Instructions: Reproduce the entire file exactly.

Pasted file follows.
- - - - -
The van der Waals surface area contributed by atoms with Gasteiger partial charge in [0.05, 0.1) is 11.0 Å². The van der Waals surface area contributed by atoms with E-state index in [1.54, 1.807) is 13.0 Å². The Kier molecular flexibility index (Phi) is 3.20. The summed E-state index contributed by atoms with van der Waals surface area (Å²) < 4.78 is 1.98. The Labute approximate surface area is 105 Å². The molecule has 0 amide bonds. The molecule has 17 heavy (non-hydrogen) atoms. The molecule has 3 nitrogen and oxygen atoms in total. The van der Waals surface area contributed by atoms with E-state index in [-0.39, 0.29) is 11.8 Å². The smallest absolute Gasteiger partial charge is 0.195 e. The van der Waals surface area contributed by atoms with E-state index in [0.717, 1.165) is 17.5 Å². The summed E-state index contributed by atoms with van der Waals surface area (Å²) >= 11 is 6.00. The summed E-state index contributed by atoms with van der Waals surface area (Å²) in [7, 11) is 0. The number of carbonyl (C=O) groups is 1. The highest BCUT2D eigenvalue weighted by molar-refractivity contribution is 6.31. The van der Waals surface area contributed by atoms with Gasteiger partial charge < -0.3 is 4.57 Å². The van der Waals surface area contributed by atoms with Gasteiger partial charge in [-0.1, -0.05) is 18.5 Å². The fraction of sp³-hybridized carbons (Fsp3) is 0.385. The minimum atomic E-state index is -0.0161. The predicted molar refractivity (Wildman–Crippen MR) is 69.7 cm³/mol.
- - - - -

The van der Waals surface area contributed by atoms with Gasteiger partial charge in [0.05, 0.1) is 11.0 Å². The van der Waals surface area contributed by atoms with E-state index in [1.54, 1.807) is 13.0 Å². The Kier molecular flexibility index (Phi) is 3.20. The summed E-state index contributed by atoms with van der Waals surface area (Å²) < 4.78 is 1.98. The Labute approximate surface area is 105 Å². The molecule has 0 amide bonds. The molecule has 17 heavy (non-hydrogen) atoms. The molecule has 3 nitrogen and oxygen atoms in total. The van der Waals surface area contributed by atoms with E-state index in [-0.39, 0.29) is 11.8 Å². The smallest absolute Gasteiger partial charge is 0.195 e. The van der Waals surface area contributed by atoms with E-state index in [0.717, 1.165) is 17.5 Å². The summed E-state index contributed by atoms with van der Waals surface area (Å²) >= 11 is 6.00. The summed E-state index contributed by atoms with van der Waals surface area (Å²) in [7, 11) is 0. The number of carbonyl (C=O) groups is 1. The highest BCUT2D eigenvalue weighted by molar-refractivity contribution is 6.31. The van der Waals surface area contributed by atoms with Gasteiger partial charge < -0.3 is 4.57 Å². The van der Waals surface area contributed by atoms with Gasteiger partial charge in [-0.1, -0.05) is 18.5 Å². The fraction of sp³-hybridized carbons (Fsp3) is 0.385. The minimum atomic E-state index is -0.0161. The predicted molar refractivity (Wildman–Crippen MR) is 69.7 cm³/mol.